Every six months, I signed, we deliver to them, and we put it in their system, which is open, which you can access from Budget and National Planning (website) You can see all the dollars, how much they have put in the country. and, it has been captured in the system. I recently signed the last one in January. In June, we are going to do another one.
What are the criteria for selecting the states you work with? It seems most of your interventions in Nigeria occur in the North. Why?
No. May be it is because people see us working on polio. Polio is a northern nuisance. I don’t think anybody wants us to go and work on polio in their states; polio is a menace. Because people see us working on polio, and we are very active with polio, people think we are in the north. How do we select our states? The selection of our states for health, we look at the number of criteria. Three years ago, we were in 25 states and the FCT. We decided that we are all over the place. We don’t have enough money. We need to be focused on a few states and have impacts. While we demonstrate we can make impacts, we can make impacts. Then, we can expand to other states.
So, we went through rigorous analysis. One of the key things that we take care of is that the main thrust of people that we care for are people who live below one or two dollars a day; the poorest of the poor is our constituency. So, what is the highest burden of the poorest of the poor in Nigeria? Where do you have the poorest people? Where do you have the worst health indicator? You can look at your demographic health survey, where do you have the poorest unqualified people? Kano, Lagos, Kaduna, because of the population. We selected those to start with. And, for us, these are the key most populous. If we are able to saturate, we make a big stride in Nigeria.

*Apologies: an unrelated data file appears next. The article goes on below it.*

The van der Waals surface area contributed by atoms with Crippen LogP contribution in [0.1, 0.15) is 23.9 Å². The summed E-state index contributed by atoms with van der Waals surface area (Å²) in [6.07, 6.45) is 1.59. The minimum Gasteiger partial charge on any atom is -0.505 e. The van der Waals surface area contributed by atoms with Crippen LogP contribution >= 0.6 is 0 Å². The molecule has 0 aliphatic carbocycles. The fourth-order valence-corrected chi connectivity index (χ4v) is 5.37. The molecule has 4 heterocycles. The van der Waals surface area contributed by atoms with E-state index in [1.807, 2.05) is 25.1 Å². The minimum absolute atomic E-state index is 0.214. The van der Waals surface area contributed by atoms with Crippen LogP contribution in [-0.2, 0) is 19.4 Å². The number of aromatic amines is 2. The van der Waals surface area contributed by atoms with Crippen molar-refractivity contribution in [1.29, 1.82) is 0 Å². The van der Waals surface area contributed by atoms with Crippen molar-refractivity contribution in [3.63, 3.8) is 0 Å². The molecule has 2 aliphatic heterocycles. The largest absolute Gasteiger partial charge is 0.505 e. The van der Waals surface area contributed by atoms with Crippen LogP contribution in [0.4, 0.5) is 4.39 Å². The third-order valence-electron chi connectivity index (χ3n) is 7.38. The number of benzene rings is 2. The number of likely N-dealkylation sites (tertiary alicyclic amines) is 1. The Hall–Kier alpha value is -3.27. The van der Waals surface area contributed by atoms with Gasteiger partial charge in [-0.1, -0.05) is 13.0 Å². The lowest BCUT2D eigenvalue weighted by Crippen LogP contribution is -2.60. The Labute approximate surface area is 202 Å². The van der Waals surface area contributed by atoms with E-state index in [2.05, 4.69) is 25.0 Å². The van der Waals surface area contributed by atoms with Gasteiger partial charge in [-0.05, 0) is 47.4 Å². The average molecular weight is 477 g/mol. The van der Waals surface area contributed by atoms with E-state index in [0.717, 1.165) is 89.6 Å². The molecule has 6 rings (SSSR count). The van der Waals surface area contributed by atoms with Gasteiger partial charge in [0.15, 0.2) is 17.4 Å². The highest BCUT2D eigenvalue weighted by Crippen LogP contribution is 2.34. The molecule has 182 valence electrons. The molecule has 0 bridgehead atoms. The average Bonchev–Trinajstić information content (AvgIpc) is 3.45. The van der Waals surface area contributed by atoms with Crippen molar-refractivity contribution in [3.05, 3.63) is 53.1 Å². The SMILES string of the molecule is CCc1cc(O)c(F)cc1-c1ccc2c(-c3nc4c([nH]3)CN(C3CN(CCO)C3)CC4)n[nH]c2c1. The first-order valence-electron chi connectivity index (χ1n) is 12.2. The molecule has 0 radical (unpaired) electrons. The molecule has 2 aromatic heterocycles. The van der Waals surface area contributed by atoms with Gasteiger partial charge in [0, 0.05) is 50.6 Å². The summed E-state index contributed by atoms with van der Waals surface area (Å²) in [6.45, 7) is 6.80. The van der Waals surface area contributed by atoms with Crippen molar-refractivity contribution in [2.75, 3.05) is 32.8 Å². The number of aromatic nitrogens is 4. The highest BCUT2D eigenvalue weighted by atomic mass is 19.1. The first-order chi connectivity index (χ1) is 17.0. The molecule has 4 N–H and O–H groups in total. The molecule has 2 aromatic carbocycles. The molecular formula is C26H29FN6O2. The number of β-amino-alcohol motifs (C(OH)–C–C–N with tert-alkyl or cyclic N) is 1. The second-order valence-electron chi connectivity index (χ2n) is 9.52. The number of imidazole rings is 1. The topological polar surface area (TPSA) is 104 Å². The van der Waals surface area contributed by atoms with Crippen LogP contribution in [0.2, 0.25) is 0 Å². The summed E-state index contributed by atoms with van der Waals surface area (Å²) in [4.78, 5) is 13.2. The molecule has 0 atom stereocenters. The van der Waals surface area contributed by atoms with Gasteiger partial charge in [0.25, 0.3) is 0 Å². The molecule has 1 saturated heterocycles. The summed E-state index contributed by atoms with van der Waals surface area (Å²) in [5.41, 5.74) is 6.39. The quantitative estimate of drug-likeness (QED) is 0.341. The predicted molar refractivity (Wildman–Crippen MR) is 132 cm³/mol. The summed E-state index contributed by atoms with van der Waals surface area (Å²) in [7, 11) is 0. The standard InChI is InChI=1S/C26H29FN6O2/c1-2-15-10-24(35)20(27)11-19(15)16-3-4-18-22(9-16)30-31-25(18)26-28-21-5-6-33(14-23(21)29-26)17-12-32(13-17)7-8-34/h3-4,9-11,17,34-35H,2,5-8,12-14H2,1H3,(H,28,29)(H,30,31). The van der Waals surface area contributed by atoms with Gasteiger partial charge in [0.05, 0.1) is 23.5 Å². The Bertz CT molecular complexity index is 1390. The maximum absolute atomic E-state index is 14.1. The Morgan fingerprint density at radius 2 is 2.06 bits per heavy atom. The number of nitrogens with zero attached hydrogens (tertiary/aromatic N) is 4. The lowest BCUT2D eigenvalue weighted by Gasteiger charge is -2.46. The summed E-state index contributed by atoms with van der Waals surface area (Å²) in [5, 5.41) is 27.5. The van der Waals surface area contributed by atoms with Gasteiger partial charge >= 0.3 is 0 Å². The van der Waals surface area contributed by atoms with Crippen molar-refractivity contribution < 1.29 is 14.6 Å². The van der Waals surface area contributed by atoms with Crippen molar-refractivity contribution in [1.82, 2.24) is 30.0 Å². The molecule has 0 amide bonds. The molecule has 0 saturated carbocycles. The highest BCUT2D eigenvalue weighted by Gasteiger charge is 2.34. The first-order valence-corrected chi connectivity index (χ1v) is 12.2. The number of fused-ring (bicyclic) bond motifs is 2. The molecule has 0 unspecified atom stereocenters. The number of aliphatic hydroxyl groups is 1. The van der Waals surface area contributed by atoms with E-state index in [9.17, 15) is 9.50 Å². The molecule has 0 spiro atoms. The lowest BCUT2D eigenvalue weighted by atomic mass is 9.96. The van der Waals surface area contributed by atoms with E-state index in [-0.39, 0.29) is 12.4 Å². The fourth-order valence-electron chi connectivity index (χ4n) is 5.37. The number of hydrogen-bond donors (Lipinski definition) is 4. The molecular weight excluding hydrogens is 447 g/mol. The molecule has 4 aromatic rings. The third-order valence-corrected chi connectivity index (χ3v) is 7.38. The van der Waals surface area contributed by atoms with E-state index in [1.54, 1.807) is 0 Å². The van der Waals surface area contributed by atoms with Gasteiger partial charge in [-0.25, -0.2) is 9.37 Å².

But, mind you, this is just health. When we look at agriculture, in agriculture, we work along certain value chains. For example, rice; we do a lot of research. We do a lot of work in cassava. A lot of these of these researches are in IITA, Ibadan. It is not true that we only work in northern Nigeria. Once we eradicate polio, then that notion will disappear. Then, we won’t have to focus on polio affected areas.
In what area have you made the greatest investment?
Our greatest investment is stopping children dying unnecessarily because of preventable diseases. Children in America and the UK and in other countries like Ghana and Rwanda don’t die because of meningitis. We invest in the production of those vaccines. We buy those vaccines, we pay for those vaccines to be brought so that these children will be vaccinated and that they don’t die.